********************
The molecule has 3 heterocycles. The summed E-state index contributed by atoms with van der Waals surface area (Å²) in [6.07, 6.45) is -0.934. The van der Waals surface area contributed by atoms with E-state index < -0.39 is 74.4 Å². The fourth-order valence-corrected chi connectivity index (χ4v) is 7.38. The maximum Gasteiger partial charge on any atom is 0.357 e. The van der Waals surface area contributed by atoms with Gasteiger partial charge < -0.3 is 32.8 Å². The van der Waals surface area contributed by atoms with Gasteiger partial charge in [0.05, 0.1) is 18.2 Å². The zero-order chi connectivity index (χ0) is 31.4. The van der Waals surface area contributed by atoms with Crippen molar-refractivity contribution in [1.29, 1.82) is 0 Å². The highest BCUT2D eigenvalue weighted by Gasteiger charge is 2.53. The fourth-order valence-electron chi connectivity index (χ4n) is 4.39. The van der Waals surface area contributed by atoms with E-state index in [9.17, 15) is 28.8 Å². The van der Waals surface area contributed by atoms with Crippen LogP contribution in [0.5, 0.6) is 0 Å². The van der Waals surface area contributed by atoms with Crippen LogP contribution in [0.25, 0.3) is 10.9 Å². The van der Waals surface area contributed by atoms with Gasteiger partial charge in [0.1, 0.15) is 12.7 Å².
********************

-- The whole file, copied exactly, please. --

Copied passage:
The molecule has 3 heterocycles. The summed E-state index contributed by atoms with van der Waals surface area (Å²) in [6.07, 6.45) is -0.934. The van der Waals surface area contributed by atoms with E-state index < -0.39 is 74.4 Å². The fourth-order valence-corrected chi connectivity index (χ4v) is 7.38. The maximum Gasteiger partial charge on any atom is 0.357 e. The van der Waals surface area contributed by atoms with Gasteiger partial charge < -0.3 is 32.8 Å². The van der Waals surface area contributed by atoms with Gasteiger partial charge in [0.05, 0.1) is 18.2 Å². The zero-order chi connectivity index (χ0) is 31.4. The van der Waals surface area contributed by atoms with Crippen molar-refractivity contribution in [1.29, 1.82) is 0 Å². The highest BCUT2D eigenvalue weighted by Gasteiger charge is 2.53. The fourth-order valence-electron chi connectivity index (χ4n) is 4.39. The van der Waals surface area contributed by atoms with E-state index in [9.17, 15) is 28.8 Å². The van der Waals surface area contributed by atoms with Crippen LogP contribution in [0.5, 0.6) is 0 Å². The van der Waals surface area contributed by atoms with Crippen LogP contribution in [0.25, 0.3) is 10.9 Å². The van der Waals surface area contributed by atoms with Gasteiger partial charge in [0.1, 0.15) is 12.7 Å².